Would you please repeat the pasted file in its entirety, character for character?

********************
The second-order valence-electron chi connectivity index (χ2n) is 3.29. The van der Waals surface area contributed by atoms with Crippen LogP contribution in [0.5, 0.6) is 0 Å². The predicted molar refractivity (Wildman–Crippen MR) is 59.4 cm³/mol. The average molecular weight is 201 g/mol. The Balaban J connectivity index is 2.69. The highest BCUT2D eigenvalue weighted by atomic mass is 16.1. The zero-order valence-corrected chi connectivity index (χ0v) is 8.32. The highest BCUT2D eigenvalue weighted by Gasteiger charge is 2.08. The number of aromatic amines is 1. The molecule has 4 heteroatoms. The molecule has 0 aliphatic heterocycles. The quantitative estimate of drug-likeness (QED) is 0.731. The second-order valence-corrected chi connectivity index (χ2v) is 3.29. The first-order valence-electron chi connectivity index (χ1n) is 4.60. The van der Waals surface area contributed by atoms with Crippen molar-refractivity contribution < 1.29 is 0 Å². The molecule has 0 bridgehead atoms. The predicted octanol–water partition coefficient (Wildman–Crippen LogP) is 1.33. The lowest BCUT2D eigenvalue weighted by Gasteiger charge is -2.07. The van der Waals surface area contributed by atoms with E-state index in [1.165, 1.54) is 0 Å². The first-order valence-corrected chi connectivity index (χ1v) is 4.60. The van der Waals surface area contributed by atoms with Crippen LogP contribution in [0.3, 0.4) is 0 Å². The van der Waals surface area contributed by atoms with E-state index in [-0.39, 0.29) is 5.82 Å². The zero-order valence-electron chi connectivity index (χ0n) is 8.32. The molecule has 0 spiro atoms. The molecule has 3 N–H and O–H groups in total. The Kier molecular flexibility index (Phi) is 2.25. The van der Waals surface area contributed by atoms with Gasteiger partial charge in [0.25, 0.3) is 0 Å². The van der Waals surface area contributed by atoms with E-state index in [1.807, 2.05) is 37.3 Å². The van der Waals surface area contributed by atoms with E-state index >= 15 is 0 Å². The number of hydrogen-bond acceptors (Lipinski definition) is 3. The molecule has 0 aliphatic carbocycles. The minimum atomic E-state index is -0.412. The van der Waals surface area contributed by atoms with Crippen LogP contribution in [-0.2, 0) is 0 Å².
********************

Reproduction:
The second-order valence-electron chi connectivity index (χ2n) is 3.29. The van der Waals surface area contributed by atoms with Crippen LogP contribution in [0.5, 0.6) is 0 Å². The predicted molar refractivity (Wildman–Crippen MR) is 59.4 cm³/mol. The average molecular weight is 201 g/mol. The Balaban J connectivity index is 2.69. The highest BCUT2D eigenvalue weighted by atomic mass is 16.1. The zero-order valence-corrected chi connectivity index (χ0v) is 8.32. The highest BCUT2D eigenvalue weighted by Gasteiger charge is 2.08. The number of aromatic amines is 1. The molecule has 4 heteroatoms. The molecule has 0 aliphatic heterocycles. The quantitative estimate of drug-likeness (QED) is 0.731. The second-order valence-corrected chi connectivity index (χ2v) is 3.29. The first-order valence-electron chi connectivity index (χ1n) is 4.60. The van der Waals surface area contributed by atoms with Crippen molar-refractivity contribution < 1.29 is 0 Å². The molecule has 0 bridgehead atoms. The predicted octanol–water partition coefficient (Wildman–Crippen LogP) is 1.33. The lowest BCUT2D eigenvalue weighted by Gasteiger charge is -2.07. The van der Waals surface area contributed by atoms with E-state index in [1.165, 1.54) is 0 Å². The first-order valence-corrected chi connectivity index (χ1v) is 4.60. The van der Waals surface area contributed by atoms with Crippen LogP contribution in [0.3, 0.4) is 0 Å². The van der Waals surface area contributed by atoms with E-state index in [-0.39, 0.29) is 5.82 Å². The zero-order valence-electron chi connectivity index (χ0n) is 8.32. The molecule has 0 spiro atoms. The molecule has 3 N–H and O–H groups in total. The Kier molecular flexibility index (Phi) is 2.25. The van der Waals surface area contributed by atoms with Gasteiger partial charge in [0.25, 0.3) is 0 Å². The van der Waals surface area contributed by atoms with E-state index in [1.807, 2.05) is 37.3 Å². The van der Waals surface area contributed by atoms with E-state index >= 15 is 0 Å². The number of hydrogen-bond acceptors (Lipinski definition) is 3. The molecule has 0 aliphatic carbocycles. The minimum atomic E-state index is -0.412. The van der Waals surface area contributed by atoms with Crippen LogP contribution in [-0.2, 0) is 0 Å².